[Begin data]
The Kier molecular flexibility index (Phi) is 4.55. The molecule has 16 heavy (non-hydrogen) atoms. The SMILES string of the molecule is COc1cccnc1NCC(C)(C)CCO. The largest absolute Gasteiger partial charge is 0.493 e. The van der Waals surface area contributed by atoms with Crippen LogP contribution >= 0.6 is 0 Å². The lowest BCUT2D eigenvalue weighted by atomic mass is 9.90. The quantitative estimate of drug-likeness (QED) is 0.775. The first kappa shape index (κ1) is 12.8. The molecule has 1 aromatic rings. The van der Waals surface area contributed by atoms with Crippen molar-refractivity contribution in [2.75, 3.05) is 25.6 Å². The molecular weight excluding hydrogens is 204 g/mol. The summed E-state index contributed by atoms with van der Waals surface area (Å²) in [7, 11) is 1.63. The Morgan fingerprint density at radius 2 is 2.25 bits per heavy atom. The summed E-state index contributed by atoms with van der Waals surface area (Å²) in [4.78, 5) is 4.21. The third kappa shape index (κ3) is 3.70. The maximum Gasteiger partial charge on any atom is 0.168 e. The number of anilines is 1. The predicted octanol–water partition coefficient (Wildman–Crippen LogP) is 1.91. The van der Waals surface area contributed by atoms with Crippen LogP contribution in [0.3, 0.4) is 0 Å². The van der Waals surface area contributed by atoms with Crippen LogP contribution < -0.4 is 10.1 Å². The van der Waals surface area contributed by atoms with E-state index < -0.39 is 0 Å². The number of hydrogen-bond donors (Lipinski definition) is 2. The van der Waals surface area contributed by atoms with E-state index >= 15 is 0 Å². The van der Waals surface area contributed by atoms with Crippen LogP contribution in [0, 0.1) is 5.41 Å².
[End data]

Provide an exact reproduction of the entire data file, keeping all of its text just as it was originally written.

The Kier molecular flexibility index (Phi) is 4.55. The molecule has 16 heavy (non-hydrogen) atoms. The SMILES string of the molecule is COc1cccnc1NCC(C)(C)CCO. The largest absolute Gasteiger partial charge is 0.493 e. The van der Waals surface area contributed by atoms with Crippen LogP contribution >= 0.6 is 0 Å². The lowest BCUT2D eigenvalue weighted by atomic mass is 9.90. The quantitative estimate of drug-likeness (QED) is 0.775. The first kappa shape index (κ1) is 12.8. The molecule has 1 aromatic rings. The van der Waals surface area contributed by atoms with Crippen molar-refractivity contribution in [2.75, 3.05) is 25.6 Å². The molecular weight excluding hydrogens is 204 g/mol. The summed E-state index contributed by atoms with van der Waals surface area (Å²) in [7, 11) is 1.63. The Morgan fingerprint density at radius 2 is 2.25 bits per heavy atom. The summed E-state index contributed by atoms with van der Waals surface area (Å²) in [4.78, 5) is 4.21. The third kappa shape index (κ3) is 3.70. The maximum Gasteiger partial charge on any atom is 0.168 e. The number of anilines is 1. The predicted octanol–water partition coefficient (Wildman–Crippen LogP) is 1.91. The van der Waals surface area contributed by atoms with Crippen LogP contribution in [0.3, 0.4) is 0 Å². The van der Waals surface area contributed by atoms with Crippen LogP contribution < -0.4 is 10.1 Å². The van der Waals surface area contributed by atoms with E-state index < -0.39 is 0 Å². The number of hydrogen-bond donors (Lipinski definition) is 2. The van der Waals surface area contributed by atoms with E-state index >= 15 is 0 Å². The van der Waals surface area contributed by atoms with Crippen LogP contribution in [0, 0.1) is 5.41 Å².